I welcome the news that there has been a 33 per cent increase in the volume of visits to Scotland by those in the accessible tourism market since 2009. However, it is estimated that up to £9 billion went unspent last year in the UK because people were not aware that a particular disability could be catered for. As much of Scotland’s tourism is heavily orientated towards outdoor activities, such as golfing, biking and hiking, it is crucial for us to accept that many of our tourists, including people who are elderly or less mobile and young children, have access needs. It is our job and our responsibility to make tourism in Scotland a more inclusive activity and to make it easier for our visitors to enjoy what Scotland has to offer.

VisitScotland has played a crucial role in unlocking Scotland’s potential for tourism; it has highlighted a business initiative that is designed to attract more tourists, especially by making our services more accessible and inclusive. Accessibility involves so much more than just accommodating wheelchair users; it is about the attitudinal barriers that often prevent accessibility policy from being pursued, such as a vision that it is expensive. We must play our part in stimulating conversation to get across the fact that simple things make big differences, including getting messages across to normalise the topic.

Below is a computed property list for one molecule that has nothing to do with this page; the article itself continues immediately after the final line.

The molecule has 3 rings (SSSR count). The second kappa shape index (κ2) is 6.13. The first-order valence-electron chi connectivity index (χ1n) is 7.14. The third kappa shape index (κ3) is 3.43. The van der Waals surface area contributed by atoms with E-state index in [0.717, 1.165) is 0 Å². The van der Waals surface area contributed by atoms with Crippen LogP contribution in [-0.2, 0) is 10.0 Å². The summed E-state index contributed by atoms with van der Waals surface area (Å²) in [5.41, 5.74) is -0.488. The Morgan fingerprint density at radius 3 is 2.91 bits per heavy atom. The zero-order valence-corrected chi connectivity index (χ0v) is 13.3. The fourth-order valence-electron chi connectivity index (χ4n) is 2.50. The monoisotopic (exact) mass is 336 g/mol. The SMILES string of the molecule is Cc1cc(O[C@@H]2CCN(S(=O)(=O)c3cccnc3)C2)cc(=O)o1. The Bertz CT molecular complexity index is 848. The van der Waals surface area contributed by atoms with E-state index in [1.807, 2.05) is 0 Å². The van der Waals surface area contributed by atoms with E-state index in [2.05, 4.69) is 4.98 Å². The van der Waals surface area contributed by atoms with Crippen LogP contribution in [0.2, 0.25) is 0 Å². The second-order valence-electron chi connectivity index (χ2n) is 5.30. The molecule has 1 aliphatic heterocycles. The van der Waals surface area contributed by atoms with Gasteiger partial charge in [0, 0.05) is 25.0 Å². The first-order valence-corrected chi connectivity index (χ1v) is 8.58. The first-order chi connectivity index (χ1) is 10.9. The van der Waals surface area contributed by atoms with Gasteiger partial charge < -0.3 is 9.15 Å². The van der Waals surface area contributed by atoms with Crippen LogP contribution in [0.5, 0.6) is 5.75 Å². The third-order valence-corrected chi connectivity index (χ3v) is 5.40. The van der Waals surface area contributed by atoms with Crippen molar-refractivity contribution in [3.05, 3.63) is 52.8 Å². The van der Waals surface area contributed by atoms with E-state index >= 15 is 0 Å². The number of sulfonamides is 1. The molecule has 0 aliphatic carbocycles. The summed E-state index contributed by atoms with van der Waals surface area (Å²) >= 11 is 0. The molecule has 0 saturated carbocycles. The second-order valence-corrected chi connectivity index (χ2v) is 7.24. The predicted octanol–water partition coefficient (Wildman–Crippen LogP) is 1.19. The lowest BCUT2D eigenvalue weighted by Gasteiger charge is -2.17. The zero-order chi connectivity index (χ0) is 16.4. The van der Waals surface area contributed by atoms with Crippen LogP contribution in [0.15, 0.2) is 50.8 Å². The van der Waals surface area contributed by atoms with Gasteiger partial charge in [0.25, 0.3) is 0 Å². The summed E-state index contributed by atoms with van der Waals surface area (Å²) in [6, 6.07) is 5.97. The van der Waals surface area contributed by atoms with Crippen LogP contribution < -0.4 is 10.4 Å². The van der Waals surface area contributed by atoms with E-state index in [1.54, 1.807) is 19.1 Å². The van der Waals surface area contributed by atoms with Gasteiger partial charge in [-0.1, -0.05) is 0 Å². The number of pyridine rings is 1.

Almost half of disabled tourists spend between £500 and £1,000 on a holiday, while 10 per cent spend about £1,500. That produces enormous social and economic barriers. We need to invest in a broader strategy that tackles the stigma not only for the traveller with accessible needs but among us here in Parliament and everyone involved in the tourism industry.

The business case for improving the accessibility of tourism is strong, but more needs to be done to make it tangible to business owners, who might not have an incentive to improve facilities. The range of initiatives on accessible tourism has included Capability Scotland’s accessible tourism project, which aims to make Scotland the most accessible tourist destination in Europe by identifying barriers that disabled people face. The Guide Dogs open for business package, which was launched in 2013, offered inspiration to the tourism industry for thinking about ways to make their businesses more inclusive. The Scottish Disability Equality Forum has launched the accessible travel hub website, which makes information, articles and guidance readily available. Last year’s aiming for inclusive growth event on accessible tourism was extremely successful. It brought together representatives of more than 20 tourism organisations from around Europe to raise the level of accessible tourism expertise around the continent, present policies and achievements, share ideas and set agendas.